Why not try and read the book as it is and mentally separate it from the movies?
The book may feel a little bit anachronistic to today's audience.. hell, it opens up with a discussion about pipeweed and the merits of certain kinds (which ultimately does have some importance to the story
), not exactly how one would imagine a story to start about the ultimate battle between good and evil.
The book takes its strength from the imagination of the reader.. Tolkien goes to great length in describing Middle Earth and everything in it and it seems todays audience sometimes just don't have the patience or desire to lose themselves and create mental images themselves (something that could be said in general about general reading and stories).
So my advice would be to sit back, try to erase the movie pictures from your mind and enjoy the story.. let yourself be drawn into it and do not compare it to the movies. I guarantee you a wonderful experience if you're willing and capable to get lost in a story and enjoy it for what it is.
I don't know if I buy this argument about the patience of modern readers. Song of Ice and Fire goes into great descriptive lengths and back story about its world, but is hugely popular.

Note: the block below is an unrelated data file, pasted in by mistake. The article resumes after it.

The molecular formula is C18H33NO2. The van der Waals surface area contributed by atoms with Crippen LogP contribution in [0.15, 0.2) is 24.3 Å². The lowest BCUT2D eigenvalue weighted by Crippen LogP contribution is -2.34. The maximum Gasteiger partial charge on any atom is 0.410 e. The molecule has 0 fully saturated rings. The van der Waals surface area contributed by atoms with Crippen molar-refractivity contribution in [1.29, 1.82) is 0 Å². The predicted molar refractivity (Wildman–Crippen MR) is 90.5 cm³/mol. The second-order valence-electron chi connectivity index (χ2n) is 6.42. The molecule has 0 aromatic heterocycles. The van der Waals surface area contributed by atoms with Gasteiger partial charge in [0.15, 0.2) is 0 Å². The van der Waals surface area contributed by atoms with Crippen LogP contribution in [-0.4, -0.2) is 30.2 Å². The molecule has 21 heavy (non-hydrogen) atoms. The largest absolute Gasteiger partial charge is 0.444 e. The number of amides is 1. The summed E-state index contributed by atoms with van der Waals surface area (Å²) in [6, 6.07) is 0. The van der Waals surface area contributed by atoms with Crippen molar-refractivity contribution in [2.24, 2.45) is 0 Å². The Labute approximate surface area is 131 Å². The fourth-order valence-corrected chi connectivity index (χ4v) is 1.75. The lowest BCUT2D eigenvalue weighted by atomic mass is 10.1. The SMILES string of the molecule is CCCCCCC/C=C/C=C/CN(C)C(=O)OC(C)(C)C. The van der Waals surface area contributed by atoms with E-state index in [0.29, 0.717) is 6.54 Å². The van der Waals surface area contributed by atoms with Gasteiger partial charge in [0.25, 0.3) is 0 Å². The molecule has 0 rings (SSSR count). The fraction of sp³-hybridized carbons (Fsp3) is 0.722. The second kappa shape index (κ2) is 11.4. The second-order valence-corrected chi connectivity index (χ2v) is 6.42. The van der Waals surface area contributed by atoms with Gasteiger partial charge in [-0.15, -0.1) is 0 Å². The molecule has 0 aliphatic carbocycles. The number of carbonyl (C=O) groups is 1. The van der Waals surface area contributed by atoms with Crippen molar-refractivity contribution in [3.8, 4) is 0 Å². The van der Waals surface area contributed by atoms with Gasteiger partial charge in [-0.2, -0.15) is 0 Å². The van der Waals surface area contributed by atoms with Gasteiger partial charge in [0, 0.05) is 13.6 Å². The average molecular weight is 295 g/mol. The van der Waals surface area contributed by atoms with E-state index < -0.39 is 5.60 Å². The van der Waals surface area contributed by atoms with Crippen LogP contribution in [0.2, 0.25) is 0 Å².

I've heard this argument from many people after the movies came out and they wanted to give the book a shot.
Consensus was that especially the detailed description parts where Tolkien wanders off for a few pages bored them until they decided to put the book down and focus on the movies (and the movies also taxed their patience because each one went over 3 hours and they didn't even bother with the Extended Editions).
Song of Ice and Fire is about the same ballpark.. as awesome as the show is the books are even greater but they do involve a serious commitment of time and it seems people are less and less willing to do that (especially if there is a movie or show about the book). People who read as a hobby don't really count as they enjoy spending time with books and don't consider it "work" something like that.